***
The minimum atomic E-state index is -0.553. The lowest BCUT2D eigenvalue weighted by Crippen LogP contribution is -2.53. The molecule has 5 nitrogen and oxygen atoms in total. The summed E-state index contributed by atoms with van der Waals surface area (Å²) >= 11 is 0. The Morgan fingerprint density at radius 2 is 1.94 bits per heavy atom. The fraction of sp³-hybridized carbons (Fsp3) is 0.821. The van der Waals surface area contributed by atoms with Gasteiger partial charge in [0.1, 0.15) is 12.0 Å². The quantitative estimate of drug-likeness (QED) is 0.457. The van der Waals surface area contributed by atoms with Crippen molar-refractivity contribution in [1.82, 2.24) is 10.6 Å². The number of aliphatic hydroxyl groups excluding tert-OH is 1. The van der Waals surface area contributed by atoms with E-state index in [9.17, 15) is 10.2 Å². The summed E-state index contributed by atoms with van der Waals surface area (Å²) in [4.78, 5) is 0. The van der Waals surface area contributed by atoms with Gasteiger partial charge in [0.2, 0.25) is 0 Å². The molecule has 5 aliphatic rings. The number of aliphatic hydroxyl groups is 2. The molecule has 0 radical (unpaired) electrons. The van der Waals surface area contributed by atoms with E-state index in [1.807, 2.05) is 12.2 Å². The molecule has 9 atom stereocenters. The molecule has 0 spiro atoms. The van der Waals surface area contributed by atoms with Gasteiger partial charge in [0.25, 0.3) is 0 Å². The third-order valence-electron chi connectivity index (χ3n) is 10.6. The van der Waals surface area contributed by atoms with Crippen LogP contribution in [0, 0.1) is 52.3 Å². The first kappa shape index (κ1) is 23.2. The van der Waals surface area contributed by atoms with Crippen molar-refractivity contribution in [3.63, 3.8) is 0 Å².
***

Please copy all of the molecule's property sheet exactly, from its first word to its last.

The minimum atomic E-state index is -0.553. The lowest BCUT2D eigenvalue weighted by Crippen LogP contribution is -2.53. The molecule has 5 nitrogen and oxygen atoms in total. The summed E-state index contributed by atoms with van der Waals surface area (Å²) >= 11 is 0. The Morgan fingerprint density at radius 2 is 1.94 bits per heavy atom. The fraction of sp³-hybridized carbons (Fsp3) is 0.821. The van der Waals surface area contributed by atoms with Gasteiger partial charge in [0.1, 0.15) is 12.0 Å². The quantitative estimate of drug-likeness (QED) is 0.457. The van der Waals surface area contributed by atoms with Crippen molar-refractivity contribution in [1.82, 2.24) is 10.6 Å². The number of aliphatic hydroxyl groups excluding tert-OH is 1. The van der Waals surface area contributed by atoms with E-state index in [9.17, 15) is 10.2 Å². The summed E-state index contributed by atoms with van der Waals surface area (Å²) in [4.78, 5) is 0. The van der Waals surface area contributed by atoms with Gasteiger partial charge in [0.2, 0.25) is 0 Å². The molecule has 5 aliphatic rings. The number of aliphatic hydroxyl groups is 2. The molecule has 0 radical (unpaired) electrons. The van der Waals surface area contributed by atoms with E-state index in [1.807, 2.05) is 12.2 Å². The molecule has 9 atom stereocenters. The molecule has 0 spiro atoms. The van der Waals surface area contributed by atoms with Gasteiger partial charge in [0.25, 0.3) is 0 Å². The third-order valence-electron chi connectivity index (χ3n) is 10.6. The van der Waals surface area contributed by atoms with Crippen LogP contribution in [0, 0.1) is 52.3 Å². The first kappa shape index (κ1) is 23.2. The van der Waals surface area contributed by atoms with Crippen molar-refractivity contribution in [3.63, 3.8) is 0 Å².